Beware this 'Mad Friday' - here's how to pace yourself

Alexandra Thompson
Friends celebrating Christmas or New Year eve.
Tomorrow marks one of the biggest night's out of the year. [Photo: Getty]

With Christmas celebrations in full swing, tomorrow marks “Mad Friday”, one of the most raucous night’s out of the year.

The last Friday before Christmas, it was among 2018’s “busiest NHS days for alcohol-related illnesses and injuries”, according to NHS England.

While one too many proseccos may seem like part of the festive fun, the World Health Organization warns alcohol is behind up to 30% of adult hospital admissions.

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Alcohol slows our responses, affects our judgement and throws off our balance, according to Drinkaware.

Many also find their vision blurs, hearing dampens and concentration wanes.

Even after the alcohol has left your bloodstream, its negative effects may still linger.

Studies suggest wine, beer and spirits impact our circulation and immune system long after the last sip.

They may also make it harder for a doctor to diagnose any serious head injuries and interfere with medication, forcing medics to delay operations or treatment.

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While Mad Friday may seem like part of the holiday festivities, it has ended in tragedy.

The weekend before Christmas in 2001, father Ian Allan was punched while queuing for a taxi, the BBC reported.

Hitting his head on the pavement, he was put in an induced coma and died from complications from pneumonia on December 28.

“Mad Friday is one of the most notorious drinking days of the year,” Sean Joyce, head of regulatory and criminal justice at Stephensons Solicitors LLP, said.

“It's the culmination of the working year, and a time when every workplace up and down the country wants to let their hair down and celebrate the Christmas break.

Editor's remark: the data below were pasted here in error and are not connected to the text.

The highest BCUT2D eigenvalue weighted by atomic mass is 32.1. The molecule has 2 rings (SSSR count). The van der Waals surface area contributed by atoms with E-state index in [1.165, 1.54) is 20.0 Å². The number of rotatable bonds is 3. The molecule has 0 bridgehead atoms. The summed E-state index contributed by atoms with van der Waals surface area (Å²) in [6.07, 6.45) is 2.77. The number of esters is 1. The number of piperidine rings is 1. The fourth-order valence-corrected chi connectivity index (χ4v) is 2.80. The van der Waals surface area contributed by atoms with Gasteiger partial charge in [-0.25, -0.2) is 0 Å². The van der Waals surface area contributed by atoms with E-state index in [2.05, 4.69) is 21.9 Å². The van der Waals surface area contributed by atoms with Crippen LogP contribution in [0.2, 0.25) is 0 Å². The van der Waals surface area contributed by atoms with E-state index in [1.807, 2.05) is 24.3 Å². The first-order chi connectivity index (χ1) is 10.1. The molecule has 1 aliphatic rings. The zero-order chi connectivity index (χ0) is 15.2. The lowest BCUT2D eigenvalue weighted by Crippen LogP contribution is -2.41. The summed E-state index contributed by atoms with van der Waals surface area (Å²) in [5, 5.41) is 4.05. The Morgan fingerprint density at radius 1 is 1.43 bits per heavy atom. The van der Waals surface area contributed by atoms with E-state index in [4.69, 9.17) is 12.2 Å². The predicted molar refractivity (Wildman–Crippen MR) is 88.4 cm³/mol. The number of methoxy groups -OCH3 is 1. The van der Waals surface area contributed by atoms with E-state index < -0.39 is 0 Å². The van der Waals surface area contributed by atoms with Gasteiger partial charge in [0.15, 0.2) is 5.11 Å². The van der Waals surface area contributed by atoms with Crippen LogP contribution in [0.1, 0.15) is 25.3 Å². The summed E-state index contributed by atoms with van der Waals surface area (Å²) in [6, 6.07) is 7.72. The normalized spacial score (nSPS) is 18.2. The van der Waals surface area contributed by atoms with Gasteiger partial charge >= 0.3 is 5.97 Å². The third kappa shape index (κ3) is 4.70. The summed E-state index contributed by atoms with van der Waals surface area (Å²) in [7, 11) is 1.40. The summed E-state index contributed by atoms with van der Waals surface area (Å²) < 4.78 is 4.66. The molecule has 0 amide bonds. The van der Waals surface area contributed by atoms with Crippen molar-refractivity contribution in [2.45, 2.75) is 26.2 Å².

”However, a night of drinking can cause alcohol-fuelled problems and some workers can become easily riled and aggressive, which can lead to arguments with colleagues or strangers.

“Judgements become clouded and this can result in fighting, anti-social behaviour, unwelcome advances, and attacks by both male and female employees.”

Free bars at work Christmas parties may leave revellers particularly vulnerable.

“Often, heavy drinking is evident to colleagues at work parties, where they become inebriated and embarrass co-workers, and more importantly embarrass the company’s clients,” Dr Niall Campbell, addiction expert and consultant psychiatrist at Priory’s Roehampton Hospital, told Yahoo UK.

“Some people keep their heavy drinking covered up in their private lives but it manifests itself at these work functions and the genie, as well as all the alcohol, is out the bottle.”

If you have a tendency to “let yourself go”, it may be best to give the celebrations a miss.

“If you think you have a drink problem, and are drinking red-eyed in the last chance saloon, often it’s just best to avoid the Christmas party,” Dr Campbell said.

“Make an excuse. In truth, no one really cares if you go or not.”

For everyone else, try and watch your intake, no matter how tempting the free bar may be.

In the UK, the chief medical officers’ guidelines recommend both men and women consume no more than 14 units of alcohol a week.

This equates to six pints of 4% beer, six 175ml glasses of 13% wine and 14 25ml glasses of 40% whiskey. The guidelines recommend spreading these out, with several drink-free days a week.

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“Ideally, on one night, people shouldn’t be drinking more than two-to-four units,” Dr Daniel Atkinson, GP clinical lead at, told Yahoo UK.

“A good way to pace yourself is to choose drinks with a lower alcoholic content. Light beers and single shots of spirit, for example.

“If you opt for wine, maybe ask for a small glass with ice and soda water so it lasts longer.”

Try and alternate each alcoholic drink with a glass of water to minimise your hangover the next day.

“You might be visiting the toilet a little more, but that’s a small price to pay in my opinion,” Dr Atkinson said.

Remember to also line your stomach with a carbohydrate-rich meal, like pasta.

“This can drastically decrease the time it takes for the body to absorb alcohol, which can lessen the effects of drunkenness,” Dr Atkinson said.

If you do wake with a splitting headache, the NHS recommends drinking plenty of water and taking painkillers.

Sugary foods may also make you feel “less trembly”, while vegetable broths top up your nutrient levels and are easy to digest.

“It’s important to remember, while there are plenty of tricks people claim ‘cure’ hangovers, whether they seem to work for you or not, they do not speed up the breakdown of alcohol,” Dr Campbell said.